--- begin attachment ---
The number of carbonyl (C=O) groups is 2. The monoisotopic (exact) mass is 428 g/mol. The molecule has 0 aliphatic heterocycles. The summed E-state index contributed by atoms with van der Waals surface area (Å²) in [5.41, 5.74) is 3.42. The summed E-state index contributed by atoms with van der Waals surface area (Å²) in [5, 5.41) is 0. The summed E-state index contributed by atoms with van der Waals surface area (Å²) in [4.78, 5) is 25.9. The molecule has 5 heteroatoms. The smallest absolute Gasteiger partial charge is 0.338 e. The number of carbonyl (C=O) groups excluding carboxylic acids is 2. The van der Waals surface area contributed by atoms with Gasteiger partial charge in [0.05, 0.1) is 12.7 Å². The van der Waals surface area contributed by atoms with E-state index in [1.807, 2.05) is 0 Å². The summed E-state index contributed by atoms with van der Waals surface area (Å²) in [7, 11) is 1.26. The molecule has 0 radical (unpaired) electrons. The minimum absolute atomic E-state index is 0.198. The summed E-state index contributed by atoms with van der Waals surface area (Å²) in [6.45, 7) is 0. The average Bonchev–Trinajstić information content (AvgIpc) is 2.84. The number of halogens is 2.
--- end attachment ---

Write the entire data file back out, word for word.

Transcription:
The number of carbonyl (C=O) groups is 2. The monoisotopic (exact) mass is 428 g/mol. The molecule has 0 aliphatic heterocycles. The summed E-state index contributed by atoms with van der Waals surface area (Å²) in [5.41, 5.74) is 3.42. The summed E-state index contributed by atoms with van der Waals surface area (Å²) in [5, 5.41) is 0. The summed E-state index contributed by atoms with van der Waals surface area (Å²) in [4.78, 5) is 25.9. The molecule has 5 heteroatoms. The smallest absolute Gasteiger partial charge is 0.338 e. The number of carbonyl (C=O) groups excluding carboxylic acids is 2. The van der Waals surface area contributed by atoms with Gasteiger partial charge in [0.05, 0.1) is 12.7 Å². The van der Waals surface area contributed by atoms with E-state index in [1.807, 2.05) is 0 Å². The summed E-state index contributed by atoms with van der Waals surface area (Å²) in [7, 11) is 1.26. The molecule has 0 radical (unpaired) electrons. The minimum absolute atomic E-state index is 0.198. The summed E-state index contributed by atoms with van der Waals surface area (Å²) in [6.45, 7) is 0. The average Bonchev–Trinajstić information content (AvgIpc) is 2.84. The number of halogens is 2.